Defined contribution plans commit the employer to a specified outlay of funds, which are invested for the benefit of the employee. Such plans, most often taking the form of savings or profit-sharing accounts, are increasing in popularity. In 1988, about half of the employees in medium and large firms participated in at least one type of defined contribution plan (sometimes in conjunction with a defined benefit plan). These plans typically offer features which encourage employees to participate, such as tax breaks and matching employer contributions.

Future designs in retirement plans will have to deal with ongoing work force trends, including perhaps a looser attachment of employees to one employer. Traditional defined benefit pension plans generally inhibit portability, that is, benefits accrued by the employee are not easily transferred from one employer to another. In such cases, a small benefit from the employee's existing plan is guaranteed years into the future (through vesting), or the employee receives an immediate lump sum equal to the present value of future benefits. In either case, benefits typically are smaller than those available to an employee staying with one employer for an entire worklife.

Defined contribution plans have more built-in portability. The existing value of the employees' accounts is known, and can be taken with them when they transfer to another establishment. In many cases, the employees' accounts are transferred to an Individual Retirement Account, giving the employee control of how funds are invested while limiting access to the funds until retirement age.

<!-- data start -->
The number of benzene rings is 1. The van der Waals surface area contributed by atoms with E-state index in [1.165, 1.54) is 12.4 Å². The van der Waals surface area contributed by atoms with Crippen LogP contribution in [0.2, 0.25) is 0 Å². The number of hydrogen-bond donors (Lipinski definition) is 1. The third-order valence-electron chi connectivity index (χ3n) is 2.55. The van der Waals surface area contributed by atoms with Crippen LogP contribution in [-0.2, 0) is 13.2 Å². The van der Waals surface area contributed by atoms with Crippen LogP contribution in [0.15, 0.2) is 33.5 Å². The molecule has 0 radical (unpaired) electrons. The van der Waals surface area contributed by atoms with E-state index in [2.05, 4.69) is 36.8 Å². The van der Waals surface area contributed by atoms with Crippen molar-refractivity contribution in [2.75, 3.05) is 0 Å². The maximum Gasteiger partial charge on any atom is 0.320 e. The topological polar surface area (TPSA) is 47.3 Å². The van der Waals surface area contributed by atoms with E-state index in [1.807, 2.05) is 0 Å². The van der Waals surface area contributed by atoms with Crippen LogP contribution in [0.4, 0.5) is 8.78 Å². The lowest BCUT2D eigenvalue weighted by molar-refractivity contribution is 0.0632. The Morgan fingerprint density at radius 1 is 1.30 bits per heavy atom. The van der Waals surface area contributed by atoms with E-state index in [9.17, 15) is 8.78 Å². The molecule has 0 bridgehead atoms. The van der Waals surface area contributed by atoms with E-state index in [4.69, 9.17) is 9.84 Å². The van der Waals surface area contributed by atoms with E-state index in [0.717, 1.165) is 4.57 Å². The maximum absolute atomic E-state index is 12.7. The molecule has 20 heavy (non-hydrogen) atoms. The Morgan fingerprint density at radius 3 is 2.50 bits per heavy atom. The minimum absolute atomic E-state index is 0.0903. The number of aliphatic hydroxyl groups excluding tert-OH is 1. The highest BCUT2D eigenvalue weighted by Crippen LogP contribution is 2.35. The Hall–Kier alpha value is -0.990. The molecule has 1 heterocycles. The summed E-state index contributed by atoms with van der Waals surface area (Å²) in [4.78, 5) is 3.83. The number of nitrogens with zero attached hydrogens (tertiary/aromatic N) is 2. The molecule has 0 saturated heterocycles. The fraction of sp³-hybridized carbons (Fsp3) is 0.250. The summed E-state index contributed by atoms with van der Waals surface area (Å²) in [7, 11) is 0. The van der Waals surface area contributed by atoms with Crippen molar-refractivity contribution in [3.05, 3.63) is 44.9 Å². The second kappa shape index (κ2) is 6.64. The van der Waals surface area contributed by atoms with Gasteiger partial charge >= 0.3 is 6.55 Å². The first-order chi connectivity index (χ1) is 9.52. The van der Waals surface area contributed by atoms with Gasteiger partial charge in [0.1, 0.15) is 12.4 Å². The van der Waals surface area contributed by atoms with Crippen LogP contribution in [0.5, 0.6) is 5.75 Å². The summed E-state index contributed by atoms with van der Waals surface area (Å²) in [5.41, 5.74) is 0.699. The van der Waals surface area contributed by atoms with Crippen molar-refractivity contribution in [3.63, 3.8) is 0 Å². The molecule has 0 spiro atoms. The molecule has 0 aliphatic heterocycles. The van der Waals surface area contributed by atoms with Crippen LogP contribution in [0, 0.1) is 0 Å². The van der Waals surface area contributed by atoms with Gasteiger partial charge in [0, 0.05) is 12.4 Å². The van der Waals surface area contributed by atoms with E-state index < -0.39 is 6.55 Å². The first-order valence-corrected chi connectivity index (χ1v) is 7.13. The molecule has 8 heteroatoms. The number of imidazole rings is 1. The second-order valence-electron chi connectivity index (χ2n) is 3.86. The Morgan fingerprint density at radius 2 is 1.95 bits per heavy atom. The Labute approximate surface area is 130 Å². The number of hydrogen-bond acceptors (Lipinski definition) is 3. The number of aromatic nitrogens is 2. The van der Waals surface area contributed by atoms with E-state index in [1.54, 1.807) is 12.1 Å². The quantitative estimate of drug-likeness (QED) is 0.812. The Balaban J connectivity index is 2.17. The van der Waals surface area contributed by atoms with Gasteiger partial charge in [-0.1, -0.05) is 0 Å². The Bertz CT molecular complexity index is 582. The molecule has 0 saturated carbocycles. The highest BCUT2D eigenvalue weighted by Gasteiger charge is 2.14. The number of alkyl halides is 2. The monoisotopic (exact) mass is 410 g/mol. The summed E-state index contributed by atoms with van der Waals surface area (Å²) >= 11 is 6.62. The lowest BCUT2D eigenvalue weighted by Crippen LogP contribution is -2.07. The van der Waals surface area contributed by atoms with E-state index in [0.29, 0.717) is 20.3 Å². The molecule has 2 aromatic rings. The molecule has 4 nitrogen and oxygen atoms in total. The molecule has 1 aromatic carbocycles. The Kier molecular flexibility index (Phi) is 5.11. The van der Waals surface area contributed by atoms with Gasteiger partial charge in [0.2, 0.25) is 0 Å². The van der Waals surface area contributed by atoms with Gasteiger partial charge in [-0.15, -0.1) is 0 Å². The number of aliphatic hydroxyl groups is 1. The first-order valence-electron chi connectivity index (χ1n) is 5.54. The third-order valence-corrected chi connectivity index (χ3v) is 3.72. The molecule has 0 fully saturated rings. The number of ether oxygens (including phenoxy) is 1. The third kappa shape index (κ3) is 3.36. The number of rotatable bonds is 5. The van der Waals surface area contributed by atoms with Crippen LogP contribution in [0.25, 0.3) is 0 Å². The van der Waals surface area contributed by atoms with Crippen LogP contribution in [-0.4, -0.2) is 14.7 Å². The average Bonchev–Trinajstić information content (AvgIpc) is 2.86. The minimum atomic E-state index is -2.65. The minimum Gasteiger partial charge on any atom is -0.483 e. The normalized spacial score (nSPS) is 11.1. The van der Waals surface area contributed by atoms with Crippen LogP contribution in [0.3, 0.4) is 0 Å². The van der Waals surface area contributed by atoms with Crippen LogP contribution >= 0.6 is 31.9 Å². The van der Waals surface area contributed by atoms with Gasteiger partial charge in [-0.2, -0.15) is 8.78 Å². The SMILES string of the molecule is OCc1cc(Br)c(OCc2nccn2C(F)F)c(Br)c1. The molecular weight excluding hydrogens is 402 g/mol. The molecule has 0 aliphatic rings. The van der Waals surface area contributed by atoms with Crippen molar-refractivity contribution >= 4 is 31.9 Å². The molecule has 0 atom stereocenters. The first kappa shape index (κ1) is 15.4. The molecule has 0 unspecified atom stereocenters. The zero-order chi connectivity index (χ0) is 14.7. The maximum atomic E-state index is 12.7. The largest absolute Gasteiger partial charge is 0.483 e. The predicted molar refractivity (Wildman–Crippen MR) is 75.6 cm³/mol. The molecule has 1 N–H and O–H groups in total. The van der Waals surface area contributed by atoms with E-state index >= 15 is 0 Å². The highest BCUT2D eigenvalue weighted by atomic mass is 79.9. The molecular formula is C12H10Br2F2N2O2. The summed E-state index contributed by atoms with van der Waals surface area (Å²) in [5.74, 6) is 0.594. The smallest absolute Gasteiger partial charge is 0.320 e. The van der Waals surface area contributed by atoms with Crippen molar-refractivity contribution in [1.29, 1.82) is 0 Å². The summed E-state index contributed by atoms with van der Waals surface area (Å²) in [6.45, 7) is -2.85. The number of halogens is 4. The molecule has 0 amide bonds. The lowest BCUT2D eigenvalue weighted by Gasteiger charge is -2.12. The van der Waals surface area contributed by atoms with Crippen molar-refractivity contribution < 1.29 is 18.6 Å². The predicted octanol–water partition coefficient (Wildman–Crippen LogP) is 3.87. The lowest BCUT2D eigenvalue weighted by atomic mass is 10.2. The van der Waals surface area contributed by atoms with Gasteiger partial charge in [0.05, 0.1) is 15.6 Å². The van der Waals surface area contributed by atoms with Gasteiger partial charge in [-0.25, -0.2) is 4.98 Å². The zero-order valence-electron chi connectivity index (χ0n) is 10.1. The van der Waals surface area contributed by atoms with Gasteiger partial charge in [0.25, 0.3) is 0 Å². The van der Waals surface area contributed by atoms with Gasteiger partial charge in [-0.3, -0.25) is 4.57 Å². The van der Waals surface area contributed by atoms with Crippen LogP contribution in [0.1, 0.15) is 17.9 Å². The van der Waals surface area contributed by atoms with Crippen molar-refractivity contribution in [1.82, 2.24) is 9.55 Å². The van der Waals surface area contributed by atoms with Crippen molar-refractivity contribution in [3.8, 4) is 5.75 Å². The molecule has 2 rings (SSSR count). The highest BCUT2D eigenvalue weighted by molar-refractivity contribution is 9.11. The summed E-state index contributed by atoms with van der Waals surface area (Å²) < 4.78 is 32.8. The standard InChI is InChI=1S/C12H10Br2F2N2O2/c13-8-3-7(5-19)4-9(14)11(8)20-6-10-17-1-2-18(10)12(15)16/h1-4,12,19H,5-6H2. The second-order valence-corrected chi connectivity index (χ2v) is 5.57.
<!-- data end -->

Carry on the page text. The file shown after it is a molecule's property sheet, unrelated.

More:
The future of defined benefit plans may depend on whether portability features can be incorporated in them. Universal portability systems have been discussed by academics and policymakers, with no action taken as yet. Such a system would transfer service credits from one establishment to another, allowing an employee to build credits from all employers and paying an eventual benefit based on a lifetime of work.

Legally required benefits. These benefits currently account for about 9 percent of total compensation costs. The big-ticket items, in order of relative costs, are Social Security, workers' compensation, and State unemployment insurance. This alignment is likely to continue into the 21st century, unless there are major downswings in the economy causing unemployment insurance costs to rise as funds are drawn down. The relative importance of legally required benefits also will depend on the outcome of public debate over how to deal with rising health care costs and with the needs of the elderly for long-term custodial care.

THIS ARTICLE HAS reviewed historical trends in employee compensation and pointed to some future directions suggested by expected labor force and economic developments. Although we cannot predict future compensation packages with certainty, we are sure to see greater variety and fuzzier lines between pay and benefits.

The Bureau's current compensation programs are being modernized to respond to these developments. In 1987, the Bureau initiated a comprehensive review of concepts and definitions used in its programs. In addition to calling on its own staff, the Bureau solicited help from a wide spectrum of data users, representing business, labor, academe, and Federal, State, and local government. Based upon this review, the Bureau has developed linkages between several of its wage surveys, and is testing the feasibility of obtaining imformation from employers on the demographic characteristics of their workers, the Pm and amount of lump-sum payments, and the components of the benefit package for a sample of individual workers. New data collection and processing techniques also are being tested.

By the time the Monthly Labor Review marks its 100th anniversary in 2015, we expect that refined concepts and new collection and processing techniques will provide data users with improved measures of both pay and benefits.